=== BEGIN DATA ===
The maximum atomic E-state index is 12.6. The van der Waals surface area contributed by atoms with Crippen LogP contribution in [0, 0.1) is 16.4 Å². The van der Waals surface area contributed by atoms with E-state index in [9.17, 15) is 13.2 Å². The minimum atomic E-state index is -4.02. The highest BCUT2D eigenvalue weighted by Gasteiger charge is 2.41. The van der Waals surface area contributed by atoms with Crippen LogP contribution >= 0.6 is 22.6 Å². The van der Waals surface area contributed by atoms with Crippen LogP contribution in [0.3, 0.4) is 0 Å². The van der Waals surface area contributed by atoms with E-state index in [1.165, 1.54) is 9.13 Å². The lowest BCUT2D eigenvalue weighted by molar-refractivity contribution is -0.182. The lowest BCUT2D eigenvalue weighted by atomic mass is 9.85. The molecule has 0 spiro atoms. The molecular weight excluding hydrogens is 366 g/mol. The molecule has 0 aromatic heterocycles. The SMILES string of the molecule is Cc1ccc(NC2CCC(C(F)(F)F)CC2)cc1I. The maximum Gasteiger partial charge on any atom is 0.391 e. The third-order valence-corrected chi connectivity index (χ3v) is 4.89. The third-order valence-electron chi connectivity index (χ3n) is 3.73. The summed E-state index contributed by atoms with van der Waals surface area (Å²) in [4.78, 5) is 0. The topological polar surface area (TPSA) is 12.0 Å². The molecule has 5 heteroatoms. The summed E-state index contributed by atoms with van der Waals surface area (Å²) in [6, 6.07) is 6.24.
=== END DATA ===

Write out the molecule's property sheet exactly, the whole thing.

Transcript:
The maximum atomic E-state index is 12.6. The van der Waals surface area contributed by atoms with Crippen LogP contribution in [0, 0.1) is 16.4 Å². The van der Waals surface area contributed by atoms with E-state index in [9.17, 15) is 13.2 Å². The minimum atomic E-state index is -4.02. The highest BCUT2D eigenvalue weighted by Gasteiger charge is 2.41. The van der Waals surface area contributed by atoms with Crippen LogP contribution >= 0.6 is 22.6 Å². The van der Waals surface area contributed by atoms with Crippen LogP contribution in [0.3, 0.4) is 0 Å². The van der Waals surface area contributed by atoms with E-state index in [1.165, 1.54) is 9.13 Å². The lowest BCUT2D eigenvalue weighted by molar-refractivity contribution is -0.182. The lowest BCUT2D eigenvalue weighted by atomic mass is 9.85. The molecule has 0 spiro atoms. The molecular weight excluding hydrogens is 366 g/mol. The molecule has 0 aromatic heterocycles. The SMILES string of the molecule is Cc1ccc(NC2CCC(C(F)(F)F)CC2)cc1I. The maximum Gasteiger partial charge on any atom is 0.391 e. The third-order valence-corrected chi connectivity index (χ3v) is 4.89. The third-order valence-electron chi connectivity index (χ3n) is 3.73. The summed E-state index contributed by atoms with van der Waals surface area (Å²) in [4.78, 5) is 0. The topological polar surface area (TPSA) is 12.0 Å². The molecule has 5 heteroatoms. The summed E-state index contributed by atoms with van der Waals surface area (Å²) in [6, 6.07) is 6.24.